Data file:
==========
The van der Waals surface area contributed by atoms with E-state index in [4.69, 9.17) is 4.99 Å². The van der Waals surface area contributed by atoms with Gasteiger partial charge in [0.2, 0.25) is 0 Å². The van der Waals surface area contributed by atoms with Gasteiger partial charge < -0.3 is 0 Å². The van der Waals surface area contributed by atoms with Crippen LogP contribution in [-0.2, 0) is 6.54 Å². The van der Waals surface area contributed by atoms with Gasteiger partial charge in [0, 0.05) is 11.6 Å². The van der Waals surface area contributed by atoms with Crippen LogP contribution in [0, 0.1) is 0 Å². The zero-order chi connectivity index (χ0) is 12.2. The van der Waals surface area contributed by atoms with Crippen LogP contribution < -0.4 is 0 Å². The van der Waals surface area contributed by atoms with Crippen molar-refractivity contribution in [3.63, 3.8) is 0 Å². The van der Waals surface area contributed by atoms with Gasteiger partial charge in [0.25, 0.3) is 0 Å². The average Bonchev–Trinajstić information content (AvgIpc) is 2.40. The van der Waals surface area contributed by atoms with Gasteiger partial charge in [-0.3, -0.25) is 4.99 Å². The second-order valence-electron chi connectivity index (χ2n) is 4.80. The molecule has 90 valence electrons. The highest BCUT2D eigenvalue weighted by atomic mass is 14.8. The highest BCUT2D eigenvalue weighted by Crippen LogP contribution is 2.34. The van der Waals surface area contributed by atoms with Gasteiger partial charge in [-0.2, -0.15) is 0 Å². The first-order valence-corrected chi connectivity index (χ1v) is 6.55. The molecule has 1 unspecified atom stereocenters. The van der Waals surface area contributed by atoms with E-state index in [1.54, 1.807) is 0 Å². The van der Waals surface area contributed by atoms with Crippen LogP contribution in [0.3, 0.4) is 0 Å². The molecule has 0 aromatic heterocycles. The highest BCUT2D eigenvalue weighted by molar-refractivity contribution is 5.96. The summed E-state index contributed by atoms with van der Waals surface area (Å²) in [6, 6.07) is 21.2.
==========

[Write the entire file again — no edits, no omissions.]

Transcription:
The van der Waals surface area contributed by atoms with E-state index in [4.69, 9.17) is 4.99 Å². The van der Waals surface area contributed by atoms with Gasteiger partial charge in [0.2, 0.25) is 0 Å². The van der Waals surface area contributed by atoms with Gasteiger partial charge < -0.3 is 0 Å². The van der Waals surface area contributed by atoms with Crippen LogP contribution in [-0.2, 0) is 6.54 Å². The van der Waals surface area contributed by atoms with Gasteiger partial charge in [0, 0.05) is 11.6 Å². The van der Waals surface area contributed by atoms with Crippen LogP contribution in [0, 0.1) is 0 Å². The zero-order chi connectivity index (χ0) is 12.2. The van der Waals surface area contributed by atoms with Crippen LogP contribution < -0.4 is 0 Å². The van der Waals surface area contributed by atoms with Crippen molar-refractivity contribution in [3.63, 3.8) is 0 Å². The van der Waals surface area contributed by atoms with Gasteiger partial charge in [0.25, 0.3) is 0 Å². The average Bonchev–Trinajstić information content (AvgIpc) is 2.40. The van der Waals surface area contributed by atoms with Gasteiger partial charge in [-0.3, -0.25) is 4.99 Å². The second-order valence-electron chi connectivity index (χ2n) is 4.80. The molecule has 90 valence electrons. The highest BCUT2D eigenvalue weighted by atomic mass is 14.8. The highest BCUT2D eigenvalue weighted by Crippen LogP contribution is 2.34. The van der Waals surface area contributed by atoms with Gasteiger partial charge in [-0.2, -0.15) is 0 Å². The first-order valence-corrected chi connectivity index (χ1v) is 6.55. The molecule has 1 unspecified atom stereocenters. The van der Waals surface area contributed by atoms with E-state index in [1.54, 1.807) is 0 Å². The van der Waals surface area contributed by atoms with Crippen LogP contribution in [0.3, 0.4) is 0 Å². The molecule has 0 aromatic heterocycles. The highest BCUT2D eigenvalue weighted by molar-refractivity contribution is 5.96. The summed E-state index contributed by atoms with van der Waals surface area (Å²) in [6, 6.07) is 21.2.